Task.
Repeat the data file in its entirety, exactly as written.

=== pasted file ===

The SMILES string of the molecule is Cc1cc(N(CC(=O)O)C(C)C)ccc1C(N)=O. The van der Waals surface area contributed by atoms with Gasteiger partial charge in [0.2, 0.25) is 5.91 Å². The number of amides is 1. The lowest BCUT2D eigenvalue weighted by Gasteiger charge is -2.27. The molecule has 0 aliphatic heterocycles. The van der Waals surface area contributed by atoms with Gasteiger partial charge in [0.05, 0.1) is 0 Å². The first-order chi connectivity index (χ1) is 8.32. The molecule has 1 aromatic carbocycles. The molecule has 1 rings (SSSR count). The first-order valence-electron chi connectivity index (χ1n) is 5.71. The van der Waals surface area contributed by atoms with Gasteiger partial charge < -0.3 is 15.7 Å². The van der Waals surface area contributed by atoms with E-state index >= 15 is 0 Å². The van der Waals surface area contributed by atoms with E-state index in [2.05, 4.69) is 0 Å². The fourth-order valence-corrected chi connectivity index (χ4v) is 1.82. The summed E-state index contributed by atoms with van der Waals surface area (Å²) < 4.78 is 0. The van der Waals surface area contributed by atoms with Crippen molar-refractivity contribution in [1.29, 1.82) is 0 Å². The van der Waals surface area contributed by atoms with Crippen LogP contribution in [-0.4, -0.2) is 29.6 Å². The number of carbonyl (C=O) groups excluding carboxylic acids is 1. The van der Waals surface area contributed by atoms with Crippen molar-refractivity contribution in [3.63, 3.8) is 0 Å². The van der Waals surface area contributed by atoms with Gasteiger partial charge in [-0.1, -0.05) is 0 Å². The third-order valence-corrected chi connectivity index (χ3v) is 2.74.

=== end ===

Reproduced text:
The SMILES string of the molecule is Cc1cc(N(CC(=O)O)C(C)C)ccc1C(N)=O. The van der Waals surface area contributed by atoms with Gasteiger partial charge in [0.2, 0.25) is 5.91 Å². The number of amides is 1. The lowest BCUT2D eigenvalue weighted by Gasteiger charge is -2.27. The molecule has 0 aliphatic heterocycles. The van der Waals surface area contributed by atoms with Gasteiger partial charge in [0.05, 0.1) is 0 Å². The first-order chi connectivity index (χ1) is 8.32. The molecule has 1 aromatic carbocycles. The molecule has 1 rings (SSSR count). The first-order valence-electron chi connectivity index (χ1n) is 5.71. The van der Waals surface area contributed by atoms with Gasteiger partial charge < -0.3 is 15.7 Å². The van der Waals surface area contributed by atoms with E-state index >= 15 is 0 Å². The van der Waals surface area contributed by atoms with E-state index in [2.05, 4.69) is 0 Å². The fourth-order valence-corrected chi connectivity index (χ4v) is 1.82. The summed E-state index contributed by atoms with van der Waals surface area (Å²) < 4.78 is 0. The van der Waals surface area contributed by atoms with Crippen molar-refractivity contribution in [1.29, 1.82) is 0 Å². The van der Waals surface area contributed by atoms with Crippen LogP contribution in [-0.4, -0.2) is 29.6 Å². The number of carbonyl (C=O) groups excluding carboxylic acids is 1. The van der Waals surface area contributed by atoms with Crippen molar-refractivity contribution in [3.63, 3.8) is 0 Å². The van der Waals surface area contributed by atoms with Gasteiger partial charge in [-0.1, -0.05) is 0 Å². The third-order valence-corrected chi connectivity index (χ3v) is 2.74.